The Child-like Wonder in Cunk on Earth
Existence is a baffling thing. To think about is to immediately veer into philosophical ruminations about the nature of things. Cunk on Earth, a five-episode series humorously traces Earth’s prehistory, civilization, history, and arts up to the present day. Produced by Charlie Brooker, famed director of the sci-fi horror series Black Mirror, together with the deadpan humor of Diane Morgan as Philomena Cunk we are taken for a rollercoaster ride of philosophical inquiries and childlike wonder as Cunk, with the help of academics, explain to us history, religion, art, civilization and more.
In the beginnings
In the first episode Cunk explores the early human civilization. It explores the discovery of fire, first cave paintings, and the development of agricultural society until it eventually blossomed into civilization. The show derives its humor from serious discussions that diffuses the seriousness of the situation by using humor. Take for instance,
CUNK: Who invented civilization?
AL KHALILI: Civilization wasn’t something that was invented or something that started abruptly. We talk about civilization once humans started agriculture, once they started building cities and creating laws. That was something that happened gradually in different parts of the worlds rather just being invented suddenly.
So it wasn’t just one man who wanted to remain anonymous?
Cause that was something we shouldn’t go along with if it was.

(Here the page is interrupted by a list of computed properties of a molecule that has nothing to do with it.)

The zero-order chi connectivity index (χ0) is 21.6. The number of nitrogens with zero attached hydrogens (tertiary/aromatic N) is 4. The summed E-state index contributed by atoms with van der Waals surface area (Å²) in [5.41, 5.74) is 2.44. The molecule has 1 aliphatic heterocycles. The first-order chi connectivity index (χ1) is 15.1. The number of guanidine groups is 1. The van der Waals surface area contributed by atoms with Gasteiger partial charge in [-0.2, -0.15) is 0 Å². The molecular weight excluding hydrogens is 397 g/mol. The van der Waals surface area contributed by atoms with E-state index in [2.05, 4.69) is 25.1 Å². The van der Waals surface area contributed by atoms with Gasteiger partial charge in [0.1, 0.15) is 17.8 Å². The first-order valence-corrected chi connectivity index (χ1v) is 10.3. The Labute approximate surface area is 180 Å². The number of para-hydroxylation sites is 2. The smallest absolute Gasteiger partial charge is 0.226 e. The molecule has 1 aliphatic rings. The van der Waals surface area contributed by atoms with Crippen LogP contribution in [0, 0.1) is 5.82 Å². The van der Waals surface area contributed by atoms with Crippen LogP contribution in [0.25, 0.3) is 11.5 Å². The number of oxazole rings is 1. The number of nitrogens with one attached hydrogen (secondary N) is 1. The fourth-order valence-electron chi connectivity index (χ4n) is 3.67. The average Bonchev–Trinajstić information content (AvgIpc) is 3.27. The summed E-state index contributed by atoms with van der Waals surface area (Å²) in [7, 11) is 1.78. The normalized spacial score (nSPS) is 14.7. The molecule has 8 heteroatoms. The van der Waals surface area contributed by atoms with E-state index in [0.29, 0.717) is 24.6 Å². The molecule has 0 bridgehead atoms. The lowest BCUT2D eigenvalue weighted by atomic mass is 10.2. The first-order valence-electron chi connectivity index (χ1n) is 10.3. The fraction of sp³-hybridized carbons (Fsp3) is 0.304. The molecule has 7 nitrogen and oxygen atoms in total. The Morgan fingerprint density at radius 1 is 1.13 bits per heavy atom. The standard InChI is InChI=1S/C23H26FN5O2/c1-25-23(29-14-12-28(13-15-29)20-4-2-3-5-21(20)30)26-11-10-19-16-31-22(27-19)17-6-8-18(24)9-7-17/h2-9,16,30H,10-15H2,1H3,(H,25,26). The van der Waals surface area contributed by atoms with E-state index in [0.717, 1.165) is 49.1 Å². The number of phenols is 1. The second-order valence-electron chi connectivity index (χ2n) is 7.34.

Cunk tackled Abrahamic religions in this second episode particularly Christianity and Islam. It gets interesting when she asked why as humans we need to believe in something bigger than us. These questions often rolled around during Philosophy class back in high school. The discussion was met with silence which I ascribed to, I would say, ignorance of the possibility that you could question things, concepts, and ideas, that are often, for so long, believed exist all along such as God. The answer then by the academic is that, humans believe in God because believing constitutes a happy life.
Cunk just before the discussion gets academic, immediately dispels the seriousness of the discussion by spitting questions like this.
CUNK: In all paintings of Jesus, he comes in two modes, doesn’t he? He’s either a baby or he’s being crucified. Are there any paintings where he is being crucified as a baby?
ASHE: No. No.
CUNK: Right they missed an opportunity there, didn’t they?
The Renaissance Will Not Be Televised
In this third episode, Cunk begins with the invention of the printing press by Johannes Gutenberg in 1440. This meant that texts, primarily the Bible, and other philosophical thoughts, can now be mass-produced and distributed across the world. Cunk then zeroes in on Florence, Italy, the epicenter of what would be known as the Renaissance.
CUNK: Which was more culturally significant the R or Single Ladies by Beyonce?
KEMP: They both have their period. They both have their period. Beyonce, I’m rather fond of but what the Renaissance was trying to do was to reform culture as whole. And whatever Beyonce does, I don’t think she’s quite got that ambition.
CUNK: So, what? The work of a few straight white men just blows Beyonce out of the water?
Cunk proceeds to examine famous artworks such as Sandro Botticelli’s Birth of Venus, Leonardo Da Vinci’s Last Supper, and Mona Lisa, Michelangelo’s David, explore scientific discoveries, philosophies, and revolutionary history.